Source: spectrum

The disciplinary gap is not new. Gaps between departments and stakeholders, between clients and customers, between marketers and designers, are prevalent across the industry. And can simply happen because of not fully understanding each other’s agenda and priorities. Failing to narrow the disciplinary gap leads to an undue burden to the process. And eventually leads to a failure in achieving the objectives and intended outcomes of the project. Without understanding the mutual goals and the chasm between participants, it is a risk to implement an interdisciplinary process into an existing structure. 

Essentials for interdisciplinary practice 

In terms of what constitutes a successful interdisciplinary exchange, information sharing is not enough; Innovation practitioners need to understand the everyday implications of the interdisciplinary method. That is, the nuances of what it means to work together as a team. Understanding the differences in intellectual and practice cultures should be considered as a starter. Participants need to discuss the very intent of the collective enterprise. And to what degree they are willing to share, convert, and reconstruct each knowledge, language, method as they operate as a team. Above all, the team needs to be aligned in the end goal and required action. Which is the most critical topic in interdisciplinary exchange and a prerequisite to the long-term success of innovation.  

Alignment does not mean complete synchrony of minds, perspectives, and ideas, which defeats the purpose of the interdisciplinary approach. Alignment means appreciating the nuances and diversities of different disciplines, agreeing to accept others’ contexts and knowledge boundaries, and as a result, expanding our languages and learning the new by bringing contrasts and dissonances forward.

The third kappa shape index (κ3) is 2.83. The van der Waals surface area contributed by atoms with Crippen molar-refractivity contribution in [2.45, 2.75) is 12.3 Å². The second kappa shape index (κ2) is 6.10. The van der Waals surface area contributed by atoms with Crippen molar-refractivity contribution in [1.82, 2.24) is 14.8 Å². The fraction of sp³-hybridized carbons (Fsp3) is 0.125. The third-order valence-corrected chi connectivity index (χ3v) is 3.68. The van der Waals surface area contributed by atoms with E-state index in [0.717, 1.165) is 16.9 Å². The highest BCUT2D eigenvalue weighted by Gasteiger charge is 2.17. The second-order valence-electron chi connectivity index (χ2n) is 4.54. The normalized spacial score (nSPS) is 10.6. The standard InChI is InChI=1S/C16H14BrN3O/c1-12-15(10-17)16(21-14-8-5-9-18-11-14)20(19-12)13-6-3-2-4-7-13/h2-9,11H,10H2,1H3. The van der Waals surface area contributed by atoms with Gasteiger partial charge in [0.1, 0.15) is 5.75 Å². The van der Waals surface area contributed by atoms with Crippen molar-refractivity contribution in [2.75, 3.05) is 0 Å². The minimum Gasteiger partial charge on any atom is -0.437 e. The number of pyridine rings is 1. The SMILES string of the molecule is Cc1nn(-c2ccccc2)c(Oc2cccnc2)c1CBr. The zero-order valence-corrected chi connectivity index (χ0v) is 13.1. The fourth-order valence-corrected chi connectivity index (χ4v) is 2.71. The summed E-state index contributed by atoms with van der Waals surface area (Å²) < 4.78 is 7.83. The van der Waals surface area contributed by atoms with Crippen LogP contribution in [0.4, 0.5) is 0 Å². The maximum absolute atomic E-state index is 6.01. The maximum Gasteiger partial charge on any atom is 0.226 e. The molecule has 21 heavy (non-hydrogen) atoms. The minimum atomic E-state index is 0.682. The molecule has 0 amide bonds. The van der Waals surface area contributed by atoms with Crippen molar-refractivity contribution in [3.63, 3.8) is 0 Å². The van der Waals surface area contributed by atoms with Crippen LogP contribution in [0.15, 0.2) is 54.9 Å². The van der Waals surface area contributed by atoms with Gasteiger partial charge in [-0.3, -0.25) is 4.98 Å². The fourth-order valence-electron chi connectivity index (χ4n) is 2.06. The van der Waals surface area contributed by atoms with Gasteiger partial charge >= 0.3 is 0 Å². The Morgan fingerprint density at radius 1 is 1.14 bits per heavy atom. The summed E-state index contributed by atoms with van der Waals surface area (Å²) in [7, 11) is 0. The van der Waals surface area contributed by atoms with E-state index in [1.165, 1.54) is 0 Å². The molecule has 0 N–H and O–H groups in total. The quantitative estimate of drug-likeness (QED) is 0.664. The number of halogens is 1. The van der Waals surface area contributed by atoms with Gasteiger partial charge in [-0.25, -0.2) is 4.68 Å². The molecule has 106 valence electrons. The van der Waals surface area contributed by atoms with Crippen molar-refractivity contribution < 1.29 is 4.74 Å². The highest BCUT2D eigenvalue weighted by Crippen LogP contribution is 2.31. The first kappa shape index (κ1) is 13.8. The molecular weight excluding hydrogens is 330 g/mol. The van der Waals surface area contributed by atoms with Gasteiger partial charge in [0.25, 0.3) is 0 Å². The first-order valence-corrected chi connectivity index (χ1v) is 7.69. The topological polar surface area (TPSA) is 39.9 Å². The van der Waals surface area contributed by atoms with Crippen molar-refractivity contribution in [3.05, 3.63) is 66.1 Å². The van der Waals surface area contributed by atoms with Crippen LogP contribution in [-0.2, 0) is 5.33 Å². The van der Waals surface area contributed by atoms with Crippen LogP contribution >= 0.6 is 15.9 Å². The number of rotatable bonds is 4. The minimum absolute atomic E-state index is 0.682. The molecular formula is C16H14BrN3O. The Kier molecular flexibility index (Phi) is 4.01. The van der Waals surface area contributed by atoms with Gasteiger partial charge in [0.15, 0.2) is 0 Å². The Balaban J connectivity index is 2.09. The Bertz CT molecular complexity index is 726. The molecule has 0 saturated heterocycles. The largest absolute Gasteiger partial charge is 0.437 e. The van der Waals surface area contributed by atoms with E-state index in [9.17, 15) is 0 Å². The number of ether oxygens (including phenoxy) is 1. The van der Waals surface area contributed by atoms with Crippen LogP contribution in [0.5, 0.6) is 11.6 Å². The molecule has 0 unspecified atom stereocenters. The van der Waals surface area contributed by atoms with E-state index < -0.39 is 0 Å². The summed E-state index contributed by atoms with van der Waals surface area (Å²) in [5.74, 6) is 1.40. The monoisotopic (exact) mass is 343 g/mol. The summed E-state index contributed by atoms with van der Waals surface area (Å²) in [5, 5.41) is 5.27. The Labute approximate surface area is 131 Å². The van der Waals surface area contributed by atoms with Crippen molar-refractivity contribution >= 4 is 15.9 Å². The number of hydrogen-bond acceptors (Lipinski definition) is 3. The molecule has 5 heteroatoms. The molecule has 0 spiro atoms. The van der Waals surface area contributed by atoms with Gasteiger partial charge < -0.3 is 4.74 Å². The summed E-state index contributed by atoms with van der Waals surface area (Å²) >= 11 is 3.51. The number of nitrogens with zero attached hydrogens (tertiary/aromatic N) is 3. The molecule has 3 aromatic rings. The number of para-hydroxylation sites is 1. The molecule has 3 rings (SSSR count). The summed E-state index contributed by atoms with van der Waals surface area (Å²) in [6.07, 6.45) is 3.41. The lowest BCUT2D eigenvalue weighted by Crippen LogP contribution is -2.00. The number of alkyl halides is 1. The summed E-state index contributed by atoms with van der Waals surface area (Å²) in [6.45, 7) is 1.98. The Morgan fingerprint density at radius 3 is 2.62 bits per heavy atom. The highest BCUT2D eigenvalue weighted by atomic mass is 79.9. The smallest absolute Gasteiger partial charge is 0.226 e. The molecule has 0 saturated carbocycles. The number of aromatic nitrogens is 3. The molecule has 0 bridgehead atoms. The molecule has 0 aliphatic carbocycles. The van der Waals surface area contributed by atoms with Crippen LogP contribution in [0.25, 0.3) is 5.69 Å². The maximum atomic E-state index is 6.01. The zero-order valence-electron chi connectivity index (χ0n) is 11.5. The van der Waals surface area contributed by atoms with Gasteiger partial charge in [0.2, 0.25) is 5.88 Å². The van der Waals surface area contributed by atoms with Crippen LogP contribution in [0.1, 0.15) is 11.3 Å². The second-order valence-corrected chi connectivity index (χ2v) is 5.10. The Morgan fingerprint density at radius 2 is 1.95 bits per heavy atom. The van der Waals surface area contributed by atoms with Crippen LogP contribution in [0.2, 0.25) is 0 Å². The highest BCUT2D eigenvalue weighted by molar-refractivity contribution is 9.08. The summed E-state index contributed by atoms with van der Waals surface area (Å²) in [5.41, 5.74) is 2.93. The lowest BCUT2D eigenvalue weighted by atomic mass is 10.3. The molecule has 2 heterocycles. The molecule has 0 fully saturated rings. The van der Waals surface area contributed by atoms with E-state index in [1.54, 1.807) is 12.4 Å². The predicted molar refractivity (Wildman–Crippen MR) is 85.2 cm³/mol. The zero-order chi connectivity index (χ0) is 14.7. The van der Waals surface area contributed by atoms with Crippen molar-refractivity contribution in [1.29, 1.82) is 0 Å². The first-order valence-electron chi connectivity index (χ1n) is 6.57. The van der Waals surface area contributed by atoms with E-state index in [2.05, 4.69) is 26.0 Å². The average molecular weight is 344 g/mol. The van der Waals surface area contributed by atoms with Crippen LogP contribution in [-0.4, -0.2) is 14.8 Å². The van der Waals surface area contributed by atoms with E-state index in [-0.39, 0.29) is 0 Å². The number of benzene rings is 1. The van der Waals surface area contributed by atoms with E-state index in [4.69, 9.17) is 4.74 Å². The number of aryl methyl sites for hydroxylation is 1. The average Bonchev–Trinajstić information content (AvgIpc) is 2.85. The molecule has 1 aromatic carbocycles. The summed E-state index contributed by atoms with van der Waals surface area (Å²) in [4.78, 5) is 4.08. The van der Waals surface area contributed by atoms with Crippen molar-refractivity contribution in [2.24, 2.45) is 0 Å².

Innovation in the age of circular economy needs an integrative practice and interdisciplinary process that bring together systemic views of various specialties – in defining opportunities, designing sustainable solutions for long-term impact, and scaling innovation. Circular innovation is about creating new values that balance the benefits of all stakeholders of the planet instead of focusing on the need of a single customer. By becoming more interdisciplinary, we create business ecosystems and the environment to be more circular and resilient. 


  • Krippendorff, K. The Semantic Turn: A New Foundation for Design. Taylor & Francis, 2005.
  • Wenger, E. Communities of Practice: Learning, Meaning, and Identity. Learning in Doing: Social, Cognitive and Computational Perspectives. Cambridge University Press, 1999.  
  • Frodeman, R., and R.C.S. Pacheco. The Oxford Handbook of Interdisciplinarity. Oxford Handbooks. Oxford University Press, 2016.
  • Jonas, Wolfgang. “A Cybernetic Model of Design Research.” In The Routledge Companion to Design Research. Routledge, 2014.
  • Snow, C. P. “The Two Cultures.” Leonardo 23, no. 2/3 (1990): 169-73.
  • Technopolis, Science Policy Research Unit (SPRU), and University of Sussex. “Landscape Review of Interdisciplinary Research in the UK.” (September 2016).
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Eunji Park

Strategic Design

Eunji is a strategic mind and design lead, who implements interdisciplinary research and systems thinking approach to design and innovation processes.